What do we really know about the speed of light? Scientists have been trying to answer this question with greater accuracy for many centuries. Yet, even today, there’s much we don’t know, and much to learn and understand.
But for now there are various ways to explain the speed of light. For example, light travels at the constant speed of 1,079,252,848.8 kilometers per hour, 670,616,629.3844 miles per hour, or 299,792,458 meters per second. The way light behaves can be explained with the use of equations, the Schwarzchild radius, Hubble parameter, and other physics.
Okay, great, but how about some basics? Well, we know, for example, that light basically travels 186,000 miles per second. That’s pretty fast… fast enough for light to circle the world 7 ½ times in one second, or for light from the surface of the sun to reach earth in approximately 8 minutes.
Nonetheless, scientists still question what we really know and understand about the speed of light. In fact, questioning what we know is one of the strengths of science- the idea that we don’t know anything for certain; this allows us to question deep-rooted paradigms, make new discoveries, and overturn old and incorrect ways of thinking.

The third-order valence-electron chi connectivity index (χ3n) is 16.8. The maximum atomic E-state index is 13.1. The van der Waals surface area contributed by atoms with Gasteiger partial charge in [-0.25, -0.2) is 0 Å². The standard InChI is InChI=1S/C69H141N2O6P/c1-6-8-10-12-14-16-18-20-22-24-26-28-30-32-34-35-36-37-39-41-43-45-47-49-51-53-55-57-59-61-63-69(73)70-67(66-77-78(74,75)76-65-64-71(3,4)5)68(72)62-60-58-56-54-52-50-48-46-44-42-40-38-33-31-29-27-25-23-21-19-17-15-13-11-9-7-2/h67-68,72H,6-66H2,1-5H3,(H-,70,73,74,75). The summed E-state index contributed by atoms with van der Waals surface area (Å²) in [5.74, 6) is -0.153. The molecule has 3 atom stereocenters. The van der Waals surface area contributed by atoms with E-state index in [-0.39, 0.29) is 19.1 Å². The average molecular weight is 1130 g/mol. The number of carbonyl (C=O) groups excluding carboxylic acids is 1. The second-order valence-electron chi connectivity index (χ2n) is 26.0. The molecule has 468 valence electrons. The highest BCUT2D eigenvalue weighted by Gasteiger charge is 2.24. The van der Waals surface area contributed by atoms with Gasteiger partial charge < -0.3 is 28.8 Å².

Over at Phys.org there’s an article titled, “Theory that challenges Einstein’s physics could soon be put to the test.” The article highlights a group of researchers challenging the idea that the speed of light is constant. These researchers suggest that the speed of light could have been much faster at one point, and they’re ready to have their predictions tested experimentally. Professor Joao Magueijo from Imperial College London and Dr. Niayesh Afshordi at the Perimeter Institute in Canada are using a map of the oldest light in the universe, called a spectral index, and they’ve assigned an exact figure to it. They believe it won’t be long before physicists are able to confirm or reject their model based on future observations.
This is cool because there are plenty of problems with the current cosmology. The existence of hypothetical entities like dark matter and dark energy, and the horizon problem beg for a new paradigm. So it’s good that scientists are willing to formulate alternative models that could better explain the universe.
I have no idea what will come of their predictions, but at the present I’m not in agreement with the current cosmological model or what we think the speed of light is. As a creationist, I believe there are other explanations that better explain how distant light could reach the earth within a Biblical framework, such as Dr. Jason Lisle’s Anisotropic Synchrony Convention, which allows us to define the one-way speed of light.
I’ll also admit I’m skeptical that the predictions outlined in the Phys.org article will be successful, but it would certainly be exciting if their predictions are confirmed. At the very least I hope it spurs on future experiments and alternative explanations. It’ll be interesting to follow this story and see what develops.